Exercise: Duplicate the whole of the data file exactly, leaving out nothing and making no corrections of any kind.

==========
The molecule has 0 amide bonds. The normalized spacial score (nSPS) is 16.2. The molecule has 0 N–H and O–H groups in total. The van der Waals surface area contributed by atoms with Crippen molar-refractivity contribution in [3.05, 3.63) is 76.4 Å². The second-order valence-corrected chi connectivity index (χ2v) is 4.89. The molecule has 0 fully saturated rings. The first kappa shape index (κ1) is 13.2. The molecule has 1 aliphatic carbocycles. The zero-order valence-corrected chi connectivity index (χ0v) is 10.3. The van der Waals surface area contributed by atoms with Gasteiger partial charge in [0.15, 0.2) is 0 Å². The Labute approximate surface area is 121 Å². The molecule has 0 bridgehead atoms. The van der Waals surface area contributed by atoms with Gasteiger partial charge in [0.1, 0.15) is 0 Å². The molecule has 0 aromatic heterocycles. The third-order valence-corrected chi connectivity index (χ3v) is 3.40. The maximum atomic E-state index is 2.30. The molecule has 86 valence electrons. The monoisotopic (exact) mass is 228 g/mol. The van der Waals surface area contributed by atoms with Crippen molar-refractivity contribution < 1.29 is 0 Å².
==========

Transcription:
The molecule has 0 amide bonds. The normalized spacial score (nSPS) is 16.2. The molecule has 0 N–H and O–H groups in total. The van der Waals surface area contributed by atoms with Crippen molar-refractivity contribution in [3.05, 3.63) is 76.4 Å². The second-order valence-corrected chi connectivity index (χ2v) is 4.89. The molecule has 0 fully saturated rings. The first kappa shape index (κ1) is 13.2. The molecule has 1 aliphatic carbocycles. The zero-order valence-corrected chi connectivity index (χ0v) is 10.3. The van der Waals surface area contributed by atoms with Gasteiger partial charge in [0.15, 0.2) is 0 Å². The Labute approximate surface area is 121 Å². The molecule has 0 bridgehead atoms. The van der Waals surface area contributed by atoms with Gasteiger partial charge in [0.1, 0.15) is 0 Å². The molecule has 0 aromatic heterocycles. The third-order valence-corrected chi connectivity index (χ3v) is 3.40. The maximum atomic E-state index is 2.30. The molecule has 86 valence electrons. The monoisotopic (exact) mass is 228 g/mol. The van der Waals surface area contributed by atoms with Crippen molar-refractivity contribution < 1.29 is 0 Å².